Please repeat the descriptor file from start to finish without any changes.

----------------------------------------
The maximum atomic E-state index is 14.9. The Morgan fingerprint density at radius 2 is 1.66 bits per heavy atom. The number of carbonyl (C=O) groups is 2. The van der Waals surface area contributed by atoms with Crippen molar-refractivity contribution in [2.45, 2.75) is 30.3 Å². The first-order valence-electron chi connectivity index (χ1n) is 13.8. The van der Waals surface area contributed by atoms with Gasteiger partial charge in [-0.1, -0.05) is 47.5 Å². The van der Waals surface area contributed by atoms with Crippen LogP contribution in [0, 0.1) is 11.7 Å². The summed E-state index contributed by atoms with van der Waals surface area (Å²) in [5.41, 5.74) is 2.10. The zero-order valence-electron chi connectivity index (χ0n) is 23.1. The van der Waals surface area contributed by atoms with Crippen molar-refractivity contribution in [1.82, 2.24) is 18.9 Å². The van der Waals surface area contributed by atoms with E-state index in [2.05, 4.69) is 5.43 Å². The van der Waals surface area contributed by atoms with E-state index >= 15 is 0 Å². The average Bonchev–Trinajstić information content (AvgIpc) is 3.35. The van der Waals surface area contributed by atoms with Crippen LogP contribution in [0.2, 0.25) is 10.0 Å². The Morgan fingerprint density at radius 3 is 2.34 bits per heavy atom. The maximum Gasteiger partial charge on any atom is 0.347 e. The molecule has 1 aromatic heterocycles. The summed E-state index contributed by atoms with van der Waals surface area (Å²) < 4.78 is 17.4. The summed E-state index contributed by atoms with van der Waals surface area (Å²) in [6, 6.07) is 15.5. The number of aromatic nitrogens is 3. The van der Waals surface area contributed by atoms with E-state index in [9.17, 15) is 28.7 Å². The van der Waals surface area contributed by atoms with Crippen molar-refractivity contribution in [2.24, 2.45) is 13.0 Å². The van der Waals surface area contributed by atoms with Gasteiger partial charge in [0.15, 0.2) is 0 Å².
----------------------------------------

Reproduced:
The maximum atomic E-state index is 14.9. The Morgan fingerprint density at radius 2 is 1.66 bits per heavy atom. The number of carbonyl (C=O) groups is 2. The van der Waals surface area contributed by atoms with Crippen molar-refractivity contribution in [2.45, 2.75) is 30.3 Å². The first-order valence-electron chi connectivity index (χ1n) is 13.8. The van der Waals surface area contributed by atoms with Gasteiger partial charge in [-0.1, -0.05) is 47.5 Å². The van der Waals surface area contributed by atoms with Crippen LogP contribution in [0, 0.1) is 11.7 Å². The summed E-state index contributed by atoms with van der Waals surface area (Å²) in [5.41, 5.74) is 2.10. The zero-order valence-electron chi connectivity index (χ0n) is 23.1. The van der Waals surface area contributed by atoms with Crippen molar-refractivity contribution in [1.82, 2.24) is 18.9 Å². The van der Waals surface area contributed by atoms with E-state index in [2.05, 4.69) is 5.43 Å². The van der Waals surface area contributed by atoms with E-state index >= 15 is 0 Å². The average Bonchev–Trinajstić information content (AvgIpc) is 3.35. The van der Waals surface area contributed by atoms with Crippen LogP contribution in [0.2, 0.25) is 10.0 Å². The Morgan fingerprint density at radius 3 is 2.34 bits per heavy atom. The maximum Gasteiger partial charge on any atom is 0.347 e. The molecule has 1 aromatic heterocycles. The summed E-state index contributed by atoms with van der Waals surface area (Å²) < 4.78 is 17.4. The summed E-state index contributed by atoms with van der Waals surface area (Å²) in [6, 6.07) is 15.5. The number of aromatic nitrogens is 3. The van der Waals surface area contributed by atoms with E-state index in [9.17, 15) is 28.7 Å². The van der Waals surface area contributed by atoms with Crippen molar-refractivity contribution in [2.24, 2.45) is 13.0 Å². The van der Waals surface area contributed by atoms with Gasteiger partial charge in [0.15, 0.2) is 0 Å².